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  • Writer's pictureEmily Laurence Baker

A Walk around St James's Park

Updated: Sep 30, 2020

“If you could only go to one London park, which would it be?” clients often ask. Well, it depends on my mood – they are all so different that each caters to different frames of mind.

Pelicans have lived in St James's Park London since the 1600s
The resident pelicans of St James Park charm visitors


St James’s Park tops my list because in a small space, the grounds offer a little bit of everything. While you won’t get the spectacular floral displays of Regents Park or the oh-so-royal tree avenues of Kensington Gardens, St James's offers small-scale perfection. Its 57 acres are easy to traverse in a short time span.

And then there’s location, location, location. St James's Park is smack in the middle of Westminster, where royal and government interests meet. So it’s a perfect place to combine a relaxing stroll in conjunction with visits to Westminster

Abbey, Churchill War Rooms, Palace of

Westminster, or even the shops of Piccadilly.

View towards Whitehall in St James's Park


St James’s is arguably the most royal of the royal parks. In the 1500s it was surrounded by three palaces: St James; Buckingham and Whitehall. Whitehall burned down in 1698 but St James and Buckingham Palaces stand solid. You can’t help but feel giddy knowing that you are walking where kings and queens of the past have strolled. Henry VIII undoubtedly surveyed this land when he purchased it as fields to raise deer for hunting and his daughter, Elizabeth I, held extravagant royal fetes and banquets here. In the 1600s, James I tended his menagerie, including crocodiles and an elephant in this same space; and perhaps most famously, Charles I walked here on his way to his execution at Whitehall Palace in 1649.

Queen Elizabeth on her way to the State Opening of Parliament in London England
The Queen's carriage on the Mall


Even today, pomp and pageantry abounds. London’s only ceremonial route, The Mall, lines the north side. Grand parades pass here on special occasions like Commonwealth Day; the State Opening of Parliament and the Queen’s birthday celebrations. If you are here on the right day, there is a good chance you’ll see the Queen.

But it doesn’t have to be a special day. The Queen’s Cavalry parades along the Mall on their way to the guard change at Horse Guards every day. They march along the Mall towards Horse Guards at about 10:45 am (an hour earlier on Sundays) and return at about 11:30. I think this is even better than watching the formal ceremony of changing the guard because even if you know their timings, you still feel as if you just stumbled upon them. It shows how integral the pomp and ceremony is to British life.

Guards prepare for the changing of the guard at Buckingham Palace London
The Queen's Guard warms up for duty

You’re also surrounded by the Queen’s Guard when in St James Park. (These are the foot soldiers who guard the Queen’s palaces and wear red tunics and bearskin hats.) In normal times, the guard changes roughly every other day at Buckingham Palace (every day in summer). If you want to avoid the crowds, you can just stay in St James Park and you’ll hear the music if that day’s ceremony includes a band.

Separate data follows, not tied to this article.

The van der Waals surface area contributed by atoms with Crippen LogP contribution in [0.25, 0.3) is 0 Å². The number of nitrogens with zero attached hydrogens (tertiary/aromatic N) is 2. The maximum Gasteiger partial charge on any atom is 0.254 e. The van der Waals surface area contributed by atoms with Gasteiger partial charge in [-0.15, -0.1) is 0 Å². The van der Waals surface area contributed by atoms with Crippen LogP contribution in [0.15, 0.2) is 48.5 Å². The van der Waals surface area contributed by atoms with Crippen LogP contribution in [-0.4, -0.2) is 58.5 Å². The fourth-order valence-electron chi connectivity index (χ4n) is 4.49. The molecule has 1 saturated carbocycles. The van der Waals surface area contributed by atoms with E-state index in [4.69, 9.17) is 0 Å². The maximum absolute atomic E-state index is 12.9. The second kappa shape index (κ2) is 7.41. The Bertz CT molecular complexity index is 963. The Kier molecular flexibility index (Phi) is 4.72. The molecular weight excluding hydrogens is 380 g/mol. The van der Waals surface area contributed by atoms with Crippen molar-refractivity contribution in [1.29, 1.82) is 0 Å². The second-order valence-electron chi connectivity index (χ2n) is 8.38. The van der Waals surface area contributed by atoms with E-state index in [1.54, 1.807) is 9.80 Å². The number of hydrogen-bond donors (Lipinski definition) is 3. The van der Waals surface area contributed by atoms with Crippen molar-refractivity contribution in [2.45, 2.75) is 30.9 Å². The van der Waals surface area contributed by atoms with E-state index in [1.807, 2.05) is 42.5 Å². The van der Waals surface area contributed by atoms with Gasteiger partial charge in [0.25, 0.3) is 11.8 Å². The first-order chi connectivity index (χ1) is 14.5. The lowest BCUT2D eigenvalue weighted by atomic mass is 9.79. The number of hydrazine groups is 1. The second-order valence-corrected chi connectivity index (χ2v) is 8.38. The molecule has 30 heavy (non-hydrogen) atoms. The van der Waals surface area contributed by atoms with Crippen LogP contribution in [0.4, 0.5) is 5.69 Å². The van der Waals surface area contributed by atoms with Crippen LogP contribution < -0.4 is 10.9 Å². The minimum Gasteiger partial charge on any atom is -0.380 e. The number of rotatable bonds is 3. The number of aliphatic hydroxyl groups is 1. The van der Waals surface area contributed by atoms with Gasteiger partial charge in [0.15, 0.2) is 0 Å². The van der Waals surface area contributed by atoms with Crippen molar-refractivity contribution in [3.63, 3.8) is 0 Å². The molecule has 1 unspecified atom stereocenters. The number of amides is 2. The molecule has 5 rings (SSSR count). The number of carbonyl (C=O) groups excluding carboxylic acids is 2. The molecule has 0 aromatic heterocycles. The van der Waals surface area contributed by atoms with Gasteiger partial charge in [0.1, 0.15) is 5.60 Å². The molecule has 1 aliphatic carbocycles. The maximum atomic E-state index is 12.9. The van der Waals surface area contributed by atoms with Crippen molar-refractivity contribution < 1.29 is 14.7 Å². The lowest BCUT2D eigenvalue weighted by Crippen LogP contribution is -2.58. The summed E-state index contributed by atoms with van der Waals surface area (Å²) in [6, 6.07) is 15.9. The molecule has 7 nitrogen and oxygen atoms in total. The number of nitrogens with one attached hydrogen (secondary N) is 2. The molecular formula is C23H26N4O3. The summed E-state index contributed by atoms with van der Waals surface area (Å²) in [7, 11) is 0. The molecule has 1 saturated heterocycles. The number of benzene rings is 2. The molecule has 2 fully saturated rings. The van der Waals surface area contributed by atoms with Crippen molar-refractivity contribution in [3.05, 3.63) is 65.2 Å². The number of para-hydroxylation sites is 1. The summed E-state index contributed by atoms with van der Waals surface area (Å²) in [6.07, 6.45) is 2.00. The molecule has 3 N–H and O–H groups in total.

Pelicans roam free in St James's Park, London
Pelicans of St James Park are much loved by visitors


Birds are still an important part of life at St James Park. There are some 17 species of waterfowl living on Duck Island, located at the easternmost portion of the park opposite Horse Guards Parade. Most noticeable are the pelicans. Pelicans have been here since the reign of Charles II, who received three of these non-native birds from the Russian ambassador in 1664. Charles liked to sail his gondola – a gift from the Italian ambassador along the central canal, perhaps admiring his pelicans as he drifted.

Today there are six birds: three of whom arrived just a few years ago as a gift from the Prague Zoo. These incongruous birds are easy to spot. They love to sun themselves on Pelican Rock, on the south side of Duck Island. But they regularly venture onto land near the pedestrian paths on the south side to strut and pose for photos. You are very likely to see them each day between 2:30-3pm when they are fed outside of Duck Cottage.

Buckingham Palace from St James's Park, London
Buckingham Palace from the Blue Bridge


About half-way along the waterway, is the Blue Bridge, one of the best locations in all of London for a photo of Buckingham Palace. Be sure to face the other direction as well, for there you will see the turrets and pinnacles of Horse Guards, along with the London Eye. From this vantage point the horizon looks like a fairytale setting and makes for a gorgeous photo. (Unfortunately at the moment, the view is slightly overshadowed by construction cranes but it is still picturesque.)

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